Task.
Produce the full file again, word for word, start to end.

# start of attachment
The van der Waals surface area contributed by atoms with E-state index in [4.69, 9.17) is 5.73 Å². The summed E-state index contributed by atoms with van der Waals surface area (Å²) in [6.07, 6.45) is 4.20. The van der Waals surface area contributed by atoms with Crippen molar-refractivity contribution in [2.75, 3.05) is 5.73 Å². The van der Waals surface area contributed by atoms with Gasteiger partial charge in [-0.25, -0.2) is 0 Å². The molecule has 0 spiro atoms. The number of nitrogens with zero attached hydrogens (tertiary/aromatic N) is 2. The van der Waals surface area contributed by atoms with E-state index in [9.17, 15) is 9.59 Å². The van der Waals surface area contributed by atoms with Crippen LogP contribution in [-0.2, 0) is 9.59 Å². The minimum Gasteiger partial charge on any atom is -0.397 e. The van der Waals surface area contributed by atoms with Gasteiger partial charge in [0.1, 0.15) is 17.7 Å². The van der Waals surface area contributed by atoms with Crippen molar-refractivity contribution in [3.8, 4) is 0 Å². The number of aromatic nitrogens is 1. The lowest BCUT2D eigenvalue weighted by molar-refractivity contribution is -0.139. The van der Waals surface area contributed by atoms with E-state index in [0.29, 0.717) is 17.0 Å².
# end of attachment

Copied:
The van der Waals surface area contributed by atoms with E-state index in [4.69, 9.17) is 5.73 Å². The summed E-state index contributed by atoms with van der Waals surface area (Å²) in [6.07, 6.45) is 4.20. The van der Waals surface area contributed by atoms with Crippen molar-refractivity contribution in [2.75, 3.05) is 5.73 Å². The van der Waals surface area contributed by atoms with Gasteiger partial charge in [-0.25, -0.2) is 0 Å². The molecule has 0 spiro atoms. The number of nitrogens with zero attached hydrogens (tertiary/aromatic N) is 2. The van der Waals surface area contributed by atoms with E-state index in [9.17, 15) is 9.59 Å². The van der Waals surface area contributed by atoms with Crippen LogP contribution in [-0.2, 0) is 9.59 Å². The minimum Gasteiger partial charge on any atom is -0.397 e. The van der Waals surface area contributed by atoms with Gasteiger partial charge in [0.1, 0.15) is 17.7 Å². The van der Waals surface area contributed by atoms with Crippen molar-refractivity contribution in [3.8, 4) is 0 Å². The number of aromatic nitrogens is 1. The lowest BCUT2D eigenvalue weighted by molar-refractivity contribution is -0.139. The van der Waals surface area contributed by atoms with E-state index in [0.29, 0.717) is 17.0 Å².